The Harvard Art Museums (located on the campus of Harvard University in Cambridge, MA.) recently re-opened after a multi-year renovation that consolidated Harvard’s three art museums under one beautiful sky lit roof. (Tip: visitors who are Massachusetts residents can enter the museum for free on Saturday mornings. For more information, see www.harvardartmuseums.org).
On the first floor of the new museum building is Room #1610, a quiet and meditative space dedicated to the exhibit of ancient Buddhist sculptures. The space is designed with light wood floors and floor to ceiling windows that allow for the flow of natural light onto every surface, including all of the sandstone sculptures. One such beautiful sculpture is a sculpture of Buddha from the province of Shanxi in China, dating from the Tang Dynasty in the early 8th Century:
This sculpture is beautifully carved with intricate details: delicate lines of Buddha’s hair and flowing gown; finely sculpted lines of eyebrows and eyelids that seem to curl upwards in the sandstone. The natural light that pours into the exhibit room penetrates these details as if they are lit from within. Looking very close at this particular masterpiece, one sees that the center of Buddha’s eyes are not focused straight ahead, but rather are locked upon an unseen target located somewhere above and away. The fall of light from the exhibit hall reveals this small detail perfectly and illuminates the imposing nobility of this sculpture, as well as its mystery in Buddha’s glance above and beyond.
There is an audiophile quality record label that captures this same kind of magic (in music making) as that captured in the Harvard Art Museum’s Buddhist Sculpture gallery where natural light and ancient stone collide into something beautiful and transfixing. This is Soundkeeper Recordings, founded by recording and production guru Barry Diament.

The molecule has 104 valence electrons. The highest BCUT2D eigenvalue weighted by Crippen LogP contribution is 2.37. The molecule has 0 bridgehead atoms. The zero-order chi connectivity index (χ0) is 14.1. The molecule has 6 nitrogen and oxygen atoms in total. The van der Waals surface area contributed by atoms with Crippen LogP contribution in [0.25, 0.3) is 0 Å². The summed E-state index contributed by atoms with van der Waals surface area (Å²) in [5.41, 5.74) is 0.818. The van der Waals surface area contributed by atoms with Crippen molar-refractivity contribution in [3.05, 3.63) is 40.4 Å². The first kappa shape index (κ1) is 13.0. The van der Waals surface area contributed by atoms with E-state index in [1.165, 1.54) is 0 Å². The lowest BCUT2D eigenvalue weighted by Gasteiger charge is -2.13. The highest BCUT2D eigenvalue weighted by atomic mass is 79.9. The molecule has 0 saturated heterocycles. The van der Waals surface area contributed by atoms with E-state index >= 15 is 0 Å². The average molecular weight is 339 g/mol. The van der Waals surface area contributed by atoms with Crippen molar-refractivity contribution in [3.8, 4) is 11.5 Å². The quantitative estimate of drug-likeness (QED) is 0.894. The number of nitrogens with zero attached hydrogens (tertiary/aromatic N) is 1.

Soundkeeper is that special record label where every performance is captured with a feeling of vitality and natural energy; every recording feels as if it is lit from within with a natural illumination that shines into every nook and cranny of the music to reveal its every texture, detail and the artistry of the musicians involved. To obtain these spectacular sonic results, Diament uses a simple two-mic stereo array (consisting of a matched pair of Earthworks QTC-1 microphones separated by an absorbent panel of his own design) and records every performance live in real time (as Diament coins it, “without a net”). There are no overdubs, mixing, processing or compression of any kind, and this leaves it to the musicians to determine the balances and dynamics of the performance. Once you hear a Soundkeeper recording on a revealing audio system, you will experience what mentor Harry Pearson meant by capturing a slice of the “absolute sound.”
Soundkeeper has produced a number of eclectic and lyrical releases. One such highlight is their 2010 recording of Marcus Schwartz and Lakou Brooklyn on “Equinox,” [Soundkeeper SR 1002] where Haitian music meets the shores of New York City with panache and joy.